The government of Argentina has decided to halt beef exports to all countries outside of South America (including China, the biggest buyer of Argentinian beef) in an effort to limit the increase in meat prices; in the meantime, the government will establish a set of emergency measures for the sector, which immediately reacted by organising a strike against the ban that entails a halt on cow sales to abattoirs. The slowdown in the export of wheat and in the production of palm oil in India, on the other hand, was caused by the last wave of the coronavirus pandemic in the country, which is now slowly receding but has caused substantial delays in India’s ports and palm oil refining plants. Furthermore, Maharashtra’s farmers are suffering from the increase in fertilizer prices, while Nepali agricultural producers saw themselves forced to leave their vegetables rotting in the Kathmandu Valley’s fields, as a new lockdown is preventing them from selling their produce in the markets.
Selected weekly news on food chain disruptions and countries responses to the COVID-19 impact on food chains (17/05/2021 to 23/05/2021)
FOOD CHAIN DISRUPTIONS
In order to limit the increase in meat prices (annual inflation is approaching 50% in the country) and avoid unrest among the citizens, Argentina has recently imposed a 30-day ban on all beef exports directed outside South America. Since roughly 70% of all beef exports from Argentina go to China, this ban is likely to shake up the global meat markets by inducing buyers in China to compensate the losses by purchasing more beef from Brazil and the United States. The government’s choice to halt beef exports has fuelled the Argentinian cattle farmers’ protests: in fact, many of them have started a nine-day halt on cow sales to abattoirs. The negotiations between the beef industry and the government are already under way, and the authorities have hinted that, if an agreement over prices will be reached, the ban might be trimmed.
After having peaked at the beginning of May, the number of coronavirus cases and deaths seems to have recently entered a declining phase. However, some of the Indian states continue to experience local surges and pandemic concerns continue to unfold in the country. This continued state of alert is causing shutdowns and delays in India’s ports (Kandla, Mumbai and Visakhapatnam, for example) that are negatively affecting the country’s wheat exports; furthermore, it is forcing palm oil refiners to slow down production and keep stocks at a minimum level. Meanwhile, many farmers in the state of Maharashtra have recently expressed concern over the rising prices of fertilizers (phosphate and potassium fertilizers have become more expensive on the international market) and asked the government for support before the next planting season starts.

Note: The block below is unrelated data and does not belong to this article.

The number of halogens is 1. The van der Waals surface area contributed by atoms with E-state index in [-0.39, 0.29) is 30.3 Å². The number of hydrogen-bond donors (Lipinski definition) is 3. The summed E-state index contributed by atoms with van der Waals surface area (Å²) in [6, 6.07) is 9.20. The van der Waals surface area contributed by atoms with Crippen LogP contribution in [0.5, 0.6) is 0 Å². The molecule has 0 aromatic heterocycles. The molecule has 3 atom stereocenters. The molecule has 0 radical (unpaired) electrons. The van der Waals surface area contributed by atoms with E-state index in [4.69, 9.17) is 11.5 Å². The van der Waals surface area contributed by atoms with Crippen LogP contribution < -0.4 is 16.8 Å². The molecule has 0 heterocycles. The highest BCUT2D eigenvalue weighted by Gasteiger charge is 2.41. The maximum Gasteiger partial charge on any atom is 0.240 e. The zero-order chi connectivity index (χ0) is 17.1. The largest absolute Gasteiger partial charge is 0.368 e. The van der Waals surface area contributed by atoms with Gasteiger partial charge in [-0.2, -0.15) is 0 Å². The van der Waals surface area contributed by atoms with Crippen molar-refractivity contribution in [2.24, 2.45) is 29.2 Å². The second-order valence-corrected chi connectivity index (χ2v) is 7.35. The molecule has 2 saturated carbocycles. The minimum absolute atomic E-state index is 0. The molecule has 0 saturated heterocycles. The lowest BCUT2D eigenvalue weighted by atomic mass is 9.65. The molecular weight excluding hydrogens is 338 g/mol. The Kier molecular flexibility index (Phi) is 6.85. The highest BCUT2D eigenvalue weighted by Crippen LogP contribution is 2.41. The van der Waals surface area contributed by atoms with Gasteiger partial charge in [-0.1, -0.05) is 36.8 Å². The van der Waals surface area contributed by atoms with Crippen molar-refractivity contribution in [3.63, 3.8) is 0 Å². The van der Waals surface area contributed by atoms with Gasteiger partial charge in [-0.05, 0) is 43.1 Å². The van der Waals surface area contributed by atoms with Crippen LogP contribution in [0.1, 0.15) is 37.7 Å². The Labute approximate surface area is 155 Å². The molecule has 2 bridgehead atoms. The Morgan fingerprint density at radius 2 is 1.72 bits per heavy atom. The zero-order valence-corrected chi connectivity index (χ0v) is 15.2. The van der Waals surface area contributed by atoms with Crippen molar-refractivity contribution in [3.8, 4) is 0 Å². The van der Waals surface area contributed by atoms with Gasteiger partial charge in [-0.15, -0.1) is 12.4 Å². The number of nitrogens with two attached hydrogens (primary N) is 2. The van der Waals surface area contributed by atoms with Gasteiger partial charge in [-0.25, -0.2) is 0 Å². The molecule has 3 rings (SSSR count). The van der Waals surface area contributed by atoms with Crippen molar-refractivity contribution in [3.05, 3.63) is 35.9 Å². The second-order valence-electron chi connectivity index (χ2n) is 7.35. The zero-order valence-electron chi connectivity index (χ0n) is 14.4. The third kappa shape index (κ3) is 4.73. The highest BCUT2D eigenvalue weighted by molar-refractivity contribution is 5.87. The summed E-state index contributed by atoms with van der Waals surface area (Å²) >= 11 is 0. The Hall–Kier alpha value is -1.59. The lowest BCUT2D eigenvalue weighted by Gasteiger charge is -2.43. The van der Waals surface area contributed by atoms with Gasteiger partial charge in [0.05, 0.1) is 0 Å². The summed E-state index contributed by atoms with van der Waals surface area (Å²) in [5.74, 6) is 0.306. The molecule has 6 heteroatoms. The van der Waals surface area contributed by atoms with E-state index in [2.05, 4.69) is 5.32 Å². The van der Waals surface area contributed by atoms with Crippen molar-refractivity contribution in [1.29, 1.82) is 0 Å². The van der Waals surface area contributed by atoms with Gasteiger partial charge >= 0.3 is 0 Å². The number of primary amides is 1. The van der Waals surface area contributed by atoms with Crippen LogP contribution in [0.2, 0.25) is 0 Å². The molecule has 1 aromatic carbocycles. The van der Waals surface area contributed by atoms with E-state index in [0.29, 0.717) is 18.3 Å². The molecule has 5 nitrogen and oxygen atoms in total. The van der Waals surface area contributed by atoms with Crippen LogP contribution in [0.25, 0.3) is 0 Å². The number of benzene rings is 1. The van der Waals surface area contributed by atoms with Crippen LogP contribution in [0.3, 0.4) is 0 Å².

The lockdown that began at the end of April in the Kathmandu Valley, Nepal (a major vegetable consuming market with a massive population) to contain the second wave of the coronavirus pandemic in the country has affected many farmers in the region, who cannot sell their products in the markets and therefore they leave their vegetables rotting in the fields. Just like last year, the lockdown has negatively affected consumption levels, the whole agricultural supply chain and thus the entire economy of the country, which recorded a negative growth rate in the last fiscal year. For the moment, despite the fact that the fields in the Kathmandu Valley currently hold many crops of cauliflower, eggplant, cabbage, cucumber, tomato and bitter gourd, there is no government support programme to help farmers sell their produce.
IMPACT ON COMMODITIES AND FOOD PRICES
Food prices are on the rise both in America and in Africa. More specifically, as restaurants are gradually reopening and demand for meat (especially beef and pork) is vastly increasing, the United States is currently dealing with the inability of the largest meatpackers of the country to maintain a stable supply. Since most butcher shops in the country rely on the larger packers for trim and other products, also their input costs are going up. In Colombia, on the other hand, the protests that were sparked by a government proposal to increase taxes, and the consequent police operations and blockades, are preventing farmers from accessing agricultural inputs and food products from reaching the market, and all this had repercussions on food prices. Finally, South Africa is dealing with the higher prices of animal feed that has influenced the cost of milk.